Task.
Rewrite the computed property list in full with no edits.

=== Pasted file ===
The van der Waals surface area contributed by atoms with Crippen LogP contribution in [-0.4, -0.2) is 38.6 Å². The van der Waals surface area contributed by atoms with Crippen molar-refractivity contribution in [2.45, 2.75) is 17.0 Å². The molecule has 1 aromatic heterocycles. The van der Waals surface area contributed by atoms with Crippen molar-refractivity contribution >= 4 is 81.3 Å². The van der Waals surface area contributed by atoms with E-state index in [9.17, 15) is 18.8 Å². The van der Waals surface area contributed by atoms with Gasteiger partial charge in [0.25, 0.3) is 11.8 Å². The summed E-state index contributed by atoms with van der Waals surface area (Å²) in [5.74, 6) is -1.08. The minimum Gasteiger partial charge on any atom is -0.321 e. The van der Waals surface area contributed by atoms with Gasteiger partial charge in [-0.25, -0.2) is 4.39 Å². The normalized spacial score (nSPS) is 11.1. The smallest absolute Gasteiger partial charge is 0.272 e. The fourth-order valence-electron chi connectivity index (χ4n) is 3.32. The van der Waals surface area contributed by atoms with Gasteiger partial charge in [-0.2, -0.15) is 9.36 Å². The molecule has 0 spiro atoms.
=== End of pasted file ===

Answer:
The van der Waals surface area contributed by atoms with Crippen LogP contribution in [-0.4, -0.2) is 38.6 Å². The van der Waals surface area contributed by atoms with Crippen molar-refractivity contribution in [2.45, 2.75) is 17.0 Å². The molecule has 1 aromatic heterocycles. The van der Waals surface area contributed by atoms with Crippen molar-refractivity contribution >= 4 is 81.3 Å². The van der Waals surface area contributed by atoms with E-state index in [9.17, 15) is 18.8 Å². The van der Waals surface area contributed by atoms with Gasteiger partial charge in [0.25, 0.3) is 11.8 Å². The summed E-state index contributed by atoms with van der Waals surface area (Å²) in [5.74, 6) is -1.08. The minimum Gasteiger partial charge on any atom is -0.321 e. The van der Waals surface area contributed by atoms with Gasteiger partial charge in [-0.25, -0.2) is 4.39 Å². The normalized spacial score (nSPS) is 11.1. The smallest absolute Gasteiger partial charge is 0.272 e. The fourth-order valence-electron chi connectivity index (χ4n) is 3.32. The van der Waals surface area contributed by atoms with Gasteiger partial charge in [-0.2, -0.15) is 9.36 Å². The molecule has 0 spiro atoms.